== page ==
The short sale process generally begins when the homeowner approaches his lender with concerns about his ability to continue making his mortgage payments. At this point the homeowner may or may not be current on his mortgage payments, but the homeowner has some reason to believe that falling behind is certainly a real possibility. Typically the homeowner is experiencing some form of economic hardship such as loss of employment, divorce and reduction in income, medical bills, or even employment relocation. The lender will immediately send the homeowner a packet of materials designed to help the lender make two determinations.
First, the lender will seek to evaluate the homeowner’s financial situation in order to determine if there is a reason that the homeowner may be unable to meet his mortgage payments, and if so is there any way that the homeowner can rectify this on his own.
Second, the lender will provide information regarding payment alternatives for the homeowner to consider, including loan modification, certain Federal modification programs, and other alternatives including a short sale. In the discussions that follow the lender and the homeowner may agree to try alternative means of keeping the homeowner current on his payments, but at some point an agreement may be reached that the homeowner is going to try to sell the property as a short sale. In this process the lender provides the homeowner with a short sale package containing very specific documents that must be submitted to the lender for review, as well as specific processes that the homeowner must follow before a short sale will be approved by the lender. Included in the package are directions regarding documents and processes that the Real Estate Agent must comply with. One key to successfully negotiating a short sale is the absolute adherence to the specific requirements of the lender, including timely response to every document request. Another key is to work with an Agent that is familiar with the short sale process and recognizes the necessity for adhering to the requirements of the lender.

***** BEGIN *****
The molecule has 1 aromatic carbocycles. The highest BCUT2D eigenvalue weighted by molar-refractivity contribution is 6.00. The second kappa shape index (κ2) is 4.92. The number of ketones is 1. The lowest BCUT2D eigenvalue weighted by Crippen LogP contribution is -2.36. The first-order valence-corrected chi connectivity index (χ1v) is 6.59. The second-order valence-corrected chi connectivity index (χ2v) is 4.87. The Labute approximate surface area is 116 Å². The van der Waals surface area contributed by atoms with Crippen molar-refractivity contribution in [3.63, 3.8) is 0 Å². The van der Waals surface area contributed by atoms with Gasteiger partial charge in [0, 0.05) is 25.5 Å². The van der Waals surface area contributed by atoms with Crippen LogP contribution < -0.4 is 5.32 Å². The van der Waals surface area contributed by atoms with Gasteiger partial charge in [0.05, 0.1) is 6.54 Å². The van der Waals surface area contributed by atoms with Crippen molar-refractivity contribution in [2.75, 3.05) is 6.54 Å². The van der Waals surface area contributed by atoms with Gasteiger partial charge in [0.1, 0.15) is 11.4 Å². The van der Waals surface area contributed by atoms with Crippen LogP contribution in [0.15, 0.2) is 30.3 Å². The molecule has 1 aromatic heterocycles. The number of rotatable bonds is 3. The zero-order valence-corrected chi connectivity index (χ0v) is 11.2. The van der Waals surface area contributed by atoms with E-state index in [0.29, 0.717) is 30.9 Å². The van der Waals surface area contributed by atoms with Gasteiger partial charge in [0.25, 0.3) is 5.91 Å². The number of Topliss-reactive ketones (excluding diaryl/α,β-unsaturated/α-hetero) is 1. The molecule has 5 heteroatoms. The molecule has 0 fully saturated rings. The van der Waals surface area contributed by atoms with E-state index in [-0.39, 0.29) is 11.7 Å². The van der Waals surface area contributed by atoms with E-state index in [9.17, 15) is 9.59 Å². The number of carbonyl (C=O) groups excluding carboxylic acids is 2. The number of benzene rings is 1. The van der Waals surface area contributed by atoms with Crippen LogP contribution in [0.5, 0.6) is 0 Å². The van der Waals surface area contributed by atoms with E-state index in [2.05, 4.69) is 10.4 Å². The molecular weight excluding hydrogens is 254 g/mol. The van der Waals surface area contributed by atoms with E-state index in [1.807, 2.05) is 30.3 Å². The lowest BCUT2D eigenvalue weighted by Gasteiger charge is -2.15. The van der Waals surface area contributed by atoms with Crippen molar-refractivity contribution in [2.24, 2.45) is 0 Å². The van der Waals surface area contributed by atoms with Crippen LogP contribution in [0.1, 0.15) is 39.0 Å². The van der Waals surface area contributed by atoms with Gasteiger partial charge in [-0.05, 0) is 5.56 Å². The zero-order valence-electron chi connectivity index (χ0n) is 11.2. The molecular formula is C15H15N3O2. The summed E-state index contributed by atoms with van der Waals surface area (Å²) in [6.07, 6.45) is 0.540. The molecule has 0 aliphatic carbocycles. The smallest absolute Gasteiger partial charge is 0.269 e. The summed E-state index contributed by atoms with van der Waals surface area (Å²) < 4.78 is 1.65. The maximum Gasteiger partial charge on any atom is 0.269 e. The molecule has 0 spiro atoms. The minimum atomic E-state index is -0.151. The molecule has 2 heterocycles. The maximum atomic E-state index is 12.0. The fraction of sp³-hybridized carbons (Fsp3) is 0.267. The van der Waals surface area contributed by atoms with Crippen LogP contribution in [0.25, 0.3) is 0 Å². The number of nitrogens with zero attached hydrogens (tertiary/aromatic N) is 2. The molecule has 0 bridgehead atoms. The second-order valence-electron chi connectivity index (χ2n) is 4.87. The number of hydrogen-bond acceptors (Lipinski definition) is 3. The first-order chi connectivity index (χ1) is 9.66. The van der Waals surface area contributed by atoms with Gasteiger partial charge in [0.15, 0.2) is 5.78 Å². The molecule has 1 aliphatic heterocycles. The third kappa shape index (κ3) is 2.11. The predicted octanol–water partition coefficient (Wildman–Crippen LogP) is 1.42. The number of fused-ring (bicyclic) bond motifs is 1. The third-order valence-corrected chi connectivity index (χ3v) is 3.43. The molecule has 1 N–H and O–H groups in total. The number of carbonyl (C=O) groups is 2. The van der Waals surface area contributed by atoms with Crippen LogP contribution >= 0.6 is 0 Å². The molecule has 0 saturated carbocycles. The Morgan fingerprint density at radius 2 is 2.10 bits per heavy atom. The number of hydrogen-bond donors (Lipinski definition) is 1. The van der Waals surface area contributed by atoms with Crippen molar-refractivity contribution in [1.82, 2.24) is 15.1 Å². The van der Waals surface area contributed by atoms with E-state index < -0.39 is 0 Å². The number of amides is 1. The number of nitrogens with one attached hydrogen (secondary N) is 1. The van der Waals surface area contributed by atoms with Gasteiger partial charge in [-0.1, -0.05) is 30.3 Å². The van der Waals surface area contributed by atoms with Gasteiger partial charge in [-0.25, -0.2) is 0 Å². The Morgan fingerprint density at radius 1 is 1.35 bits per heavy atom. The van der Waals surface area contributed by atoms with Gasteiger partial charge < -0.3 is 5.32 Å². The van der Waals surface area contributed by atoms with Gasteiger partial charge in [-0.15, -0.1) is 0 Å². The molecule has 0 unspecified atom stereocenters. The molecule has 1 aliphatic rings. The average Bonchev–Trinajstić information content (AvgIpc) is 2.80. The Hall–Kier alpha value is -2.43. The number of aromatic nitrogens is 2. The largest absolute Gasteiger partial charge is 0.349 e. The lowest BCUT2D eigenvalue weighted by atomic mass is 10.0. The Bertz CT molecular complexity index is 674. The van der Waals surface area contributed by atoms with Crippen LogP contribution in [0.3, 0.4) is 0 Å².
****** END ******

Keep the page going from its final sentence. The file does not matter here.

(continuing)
The short sale evaluation process does not begin until the lender has received all of the required paperwork from both the homeowner and his Agent. Once the review begins the Agent and the homeowner enter into the process of listing and selling the property with the understanding that a short sale raises a number of considerations not common to the standard sale. Again, an Agent familiar with the short sale process can identify these differences and how to most favorably deal with them.